Seychelles News Agency: New legless amphibian species discovered around mountains of Seychelles’ main island

Photo: Another caecilian, the Hypogeophis pti, locally called petite Praslin caecilian, was discovered on Praslin, late last year. (Salifa Karapetyan, Seychelles News Agency)

(Seychelles News Agency) – A new legless amphibian known as the caecilian has been discovered on the Seychelles’ main island of Mahe by scientists from the UK, according to an article published by the University of Wolverhampton last week.

The new species called montane Mahé (Hypogeophis montanus) was discovered through an ongoing study led by the University of Wolverhampton lecturer Simon Maddock and colleagues from London’s Natural History Museum.

Our Friends the Pollinators

Nature Kenya’s (BirdLife Partner in Kenya) Insect Committee have made available for free download a pollinators conservation handbook. “Our Friends the Pollinators: A Handbook of Pollinator Diversity and Conservation in East Africa” is written and illustrated  by Dino J Martins. According to the publishers The goal of the book “is to inspire excitement about pollinators, and make the link with food, and people’s livelihoods.”

The book “also aims to create awareness, provide practical information on the diversity of pollinators in East Africa (Kenya, Uganda, Tanzania, Ethiopia, Rwanda, Burundi), and introduce you to a few of them.” An excerpt from the book says: “The relationships between insects and flowers are ancient, intricate, and fragile. Working with pollinators helps us to glimpse, and understand some of the most wonderfully beautiful, and complex interactions on the planet. We expect that the learning shared in this book will help to shape a strong grassroots movement that works for the protection of habitats, better farming practices, and the restoring of pollination services. We hope that our sense of wonder at pollinators, and their interaction with flowers, will pass to future generations through this book.” Download and share the handbook from this link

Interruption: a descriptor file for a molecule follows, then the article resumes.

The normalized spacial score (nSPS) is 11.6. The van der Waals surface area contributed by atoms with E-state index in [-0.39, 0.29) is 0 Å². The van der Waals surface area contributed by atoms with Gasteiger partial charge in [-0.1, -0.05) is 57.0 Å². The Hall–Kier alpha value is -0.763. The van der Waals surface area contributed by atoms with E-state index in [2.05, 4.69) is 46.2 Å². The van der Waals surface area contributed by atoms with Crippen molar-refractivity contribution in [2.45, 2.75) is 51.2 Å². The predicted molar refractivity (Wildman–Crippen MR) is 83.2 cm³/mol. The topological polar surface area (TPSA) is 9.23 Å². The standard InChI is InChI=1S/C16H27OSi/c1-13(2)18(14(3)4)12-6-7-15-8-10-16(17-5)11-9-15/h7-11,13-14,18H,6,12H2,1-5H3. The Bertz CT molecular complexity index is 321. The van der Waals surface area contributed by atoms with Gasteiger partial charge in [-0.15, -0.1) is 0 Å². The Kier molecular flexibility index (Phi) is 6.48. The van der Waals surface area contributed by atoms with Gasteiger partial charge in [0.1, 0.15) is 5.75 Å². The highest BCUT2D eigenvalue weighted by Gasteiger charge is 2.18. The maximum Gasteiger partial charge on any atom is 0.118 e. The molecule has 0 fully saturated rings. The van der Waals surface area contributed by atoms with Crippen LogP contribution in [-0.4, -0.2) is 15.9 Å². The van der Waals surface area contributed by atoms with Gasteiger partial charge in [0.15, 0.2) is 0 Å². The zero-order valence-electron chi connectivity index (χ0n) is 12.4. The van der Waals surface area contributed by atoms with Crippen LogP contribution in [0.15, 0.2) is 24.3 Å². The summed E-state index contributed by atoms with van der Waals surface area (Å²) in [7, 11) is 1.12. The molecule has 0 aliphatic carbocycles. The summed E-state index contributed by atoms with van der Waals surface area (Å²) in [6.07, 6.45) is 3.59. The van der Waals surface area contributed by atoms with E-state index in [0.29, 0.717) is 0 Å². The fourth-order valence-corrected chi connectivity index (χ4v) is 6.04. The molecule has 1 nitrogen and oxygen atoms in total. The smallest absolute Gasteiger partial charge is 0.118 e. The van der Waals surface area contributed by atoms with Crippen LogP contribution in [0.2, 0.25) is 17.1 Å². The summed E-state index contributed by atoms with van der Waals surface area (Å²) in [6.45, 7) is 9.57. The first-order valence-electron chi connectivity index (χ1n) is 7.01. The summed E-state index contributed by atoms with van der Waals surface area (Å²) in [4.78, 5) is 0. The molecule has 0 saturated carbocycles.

Price or Worthless? The World’s most threatened species

A new list of the species closest to extinction released today by the Zoological Society of London (ZSL) and the International Union for Conservation of Nature (IUCN) includes three Seychelles’ species: Seychelles Sheath-tailed bat, the Seychelles earwig (insect, Antisolabis seychellensis), Moominia willii (mollusc). For the first time ever, more than 8,000 scientists from the IUCN Species Survival Commission (IUCN SSC) have come together to identify 100 of the most threatened animals, plants and fungi on the planet. But conservationists fear they’ll be allowed to die out because none of these species provide humans with obvious benefits. Do these species have a right to survive or do we have a right to drive them to extinction? Read the report online.

Free conservation biology textbook

Oxford University Press makes conservation biology textbook by some of the world’s most prominent ecologists and conservation biologists available as free download. Conservation Biology for All provides cutting-edge but basic conservation science to a global readership. A series of authoritative chapters have been written by the top names in conservation biology with the principal aim. Download

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